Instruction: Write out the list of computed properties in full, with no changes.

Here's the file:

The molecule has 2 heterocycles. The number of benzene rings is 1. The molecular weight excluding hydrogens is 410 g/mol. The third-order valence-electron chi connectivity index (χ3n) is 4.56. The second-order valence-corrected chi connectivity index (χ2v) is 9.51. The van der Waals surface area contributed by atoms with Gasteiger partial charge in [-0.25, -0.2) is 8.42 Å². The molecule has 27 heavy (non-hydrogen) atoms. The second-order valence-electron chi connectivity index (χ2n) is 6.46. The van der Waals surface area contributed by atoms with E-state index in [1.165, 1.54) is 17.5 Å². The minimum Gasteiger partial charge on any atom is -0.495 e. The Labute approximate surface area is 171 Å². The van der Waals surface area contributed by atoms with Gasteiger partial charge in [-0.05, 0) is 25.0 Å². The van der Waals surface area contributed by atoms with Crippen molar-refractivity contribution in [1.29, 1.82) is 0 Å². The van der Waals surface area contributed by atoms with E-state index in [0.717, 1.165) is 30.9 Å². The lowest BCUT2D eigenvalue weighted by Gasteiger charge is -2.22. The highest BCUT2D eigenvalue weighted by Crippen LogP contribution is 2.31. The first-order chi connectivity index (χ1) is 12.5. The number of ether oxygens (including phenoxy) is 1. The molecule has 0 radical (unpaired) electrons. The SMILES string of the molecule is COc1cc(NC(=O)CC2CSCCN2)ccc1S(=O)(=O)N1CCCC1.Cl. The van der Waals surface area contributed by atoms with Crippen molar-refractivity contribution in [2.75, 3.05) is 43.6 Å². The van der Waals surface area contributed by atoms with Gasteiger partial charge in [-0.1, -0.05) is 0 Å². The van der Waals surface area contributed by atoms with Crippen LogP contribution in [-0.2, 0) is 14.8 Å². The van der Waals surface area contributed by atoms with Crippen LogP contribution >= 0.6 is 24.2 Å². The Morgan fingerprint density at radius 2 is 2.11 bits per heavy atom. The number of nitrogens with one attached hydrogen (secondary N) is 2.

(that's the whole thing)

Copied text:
The molecule has 2 heterocycles. The number of benzene rings is 1. The molecular weight excluding hydrogens is 410 g/mol. The third-order valence-electron chi connectivity index (χ3n) is 4.56. The second-order valence-corrected chi connectivity index (χ2v) is 9.51. The van der Waals surface area contributed by atoms with Gasteiger partial charge in [-0.25, -0.2) is 8.42 Å². The molecule has 27 heavy (non-hydrogen) atoms. The second-order valence-electron chi connectivity index (χ2n) is 6.46. The van der Waals surface area contributed by atoms with E-state index in [1.165, 1.54) is 17.5 Å². The minimum Gasteiger partial charge on any atom is -0.495 e. The Labute approximate surface area is 171 Å². The van der Waals surface area contributed by atoms with Gasteiger partial charge in [-0.05, 0) is 25.0 Å². The van der Waals surface area contributed by atoms with Crippen molar-refractivity contribution in [1.29, 1.82) is 0 Å². The van der Waals surface area contributed by atoms with E-state index in [0.717, 1.165) is 30.9 Å². The lowest BCUT2D eigenvalue weighted by Gasteiger charge is -2.22. The highest BCUT2D eigenvalue weighted by Crippen LogP contribution is 2.31. The first-order chi connectivity index (χ1) is 12.5. The number of ether oxygens (including phenoxy) is 1. The molecule has 0 radical (unpaired) electrons. The SMILES string of the molecule is COc1cc(NC(=O)CC2CSCCN2)ccc1S(=O)(=O)N1CCCC1.Cl. The van der Waals surface area contributed by atoms with Crippen molar-refractivity contribution in [2.75, 3.05) is 43.6 Å². The van der Waals surface area contributed by atoms with Gasteiger partial charge in [-0.1, -0.05) is 0 Å². The van der Waals surface area contributed by atoms with Crippen LogP contribution in [-0.2, 0) is 14.8 Å². The van der Waals surface area contributed by atoms with Crippen LogP contribution >= 0.6 is 24.2 Å². The Morgan fingerprint density at radius 2 is 2.11 bits per heavy atom. The number of nitrogens with one attached hydrogen (secondary N) is 2.